America's ongoing opioid crisis has long attained epidemic status in the seven different central counties in Ohio and has been ravaging the local community. Juvenile offenders are more than often involved in many of these cases. Commissioners from these counties require financial aid in order to secure the resources to address both these individual cases and the larger opiate epidemic itself. However, concerns have risen over the amount of financial aid they have been receiving from the state of Ohio as of lately.
Dave Burke, state senator for the Ohio Senate’s 26th District, recently held a legislative briefing to discuss the matter of financial aid being received from the state. The 26th District of the Ohio Senate includes seven different counties, such as Crawford, Sandusky and Wyandot. Jenny Vermillion, the Crawford County Commissioner, determined that the commissioners from all seven of the counties should join forces because they are “in the same boat,” sharing the “same concerns.” She used the words “pillage” and “rape” to describe the current budget of John Kasich, the current Governor of Ohio, and concluded that the state of Ohio needs to take better care of its counties.
It was the County Commissioners Association of Ohio that organized this legislative briefing, so that Dave Burke could convey his message and the concerns of all the Commissioners could be shared. Brad Cole, the Managing Director Research at CCAO, mentioned that would several other meetings of this nature, each of which would somewhat revolve around one of Ohio’s state senate districts.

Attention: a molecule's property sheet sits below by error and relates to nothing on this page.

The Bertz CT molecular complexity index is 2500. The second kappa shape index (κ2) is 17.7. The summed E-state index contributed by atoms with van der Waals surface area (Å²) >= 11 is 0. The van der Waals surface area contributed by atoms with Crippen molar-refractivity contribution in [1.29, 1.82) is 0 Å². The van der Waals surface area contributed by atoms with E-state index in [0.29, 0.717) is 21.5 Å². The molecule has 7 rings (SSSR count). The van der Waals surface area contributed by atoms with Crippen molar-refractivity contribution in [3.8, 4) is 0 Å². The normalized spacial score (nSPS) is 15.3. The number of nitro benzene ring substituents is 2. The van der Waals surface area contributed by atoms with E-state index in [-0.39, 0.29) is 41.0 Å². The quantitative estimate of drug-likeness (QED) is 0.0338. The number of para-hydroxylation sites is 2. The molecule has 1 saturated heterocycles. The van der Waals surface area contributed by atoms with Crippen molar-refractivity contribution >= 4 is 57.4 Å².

Brad Cole also summarized all of the legislative measures that would be CCAO’s top priority between 2017 and 2018. Thus, CCAO looks forward to restore the lost revenue, which happened because the Medicaid Managed Care Organization sales tax was eliminated. The opiate epidemic has put tremendous pressures on the counties, which will also be addressed. Indigent legal defense will receive 50% reimbursement and voting machines will also be replaced.
The fact that opiate epidemic has lead to parent addiction has also put pressure on the child protective services. Similarly, the additional costs associated with an increasing number addicts being imprisoned in county jails has also put pressure on the justice system. All of the commissioners shared the same opinion of this being a problem and one of them even pointed out that jail expansion would cost approximately $10 million.
It is obvious that the opiate issue has immensely increased the cost that counties have to bear. Despite accepting that this is indeed a problem, Dave Burke did not make any promises in terms of financial aid. He acknowledged the “very high” number of opiate addicts in the state of Ohio, but added that unlike other states, Ohio actually has a precise number to work with and so they problem could supposedly be fixed.
It seems that the first step that needs to be taken is for counties and local schools to work with each other to ensure that children remain in schools. Furthermore, the only way counties will be able to spend money appropriately is if they have some in the first place. Even though the countries are investing in the necessary resources to ensure that juveniles do not progress to the adult system, they are not receiving the required financial aid to pay for those resources.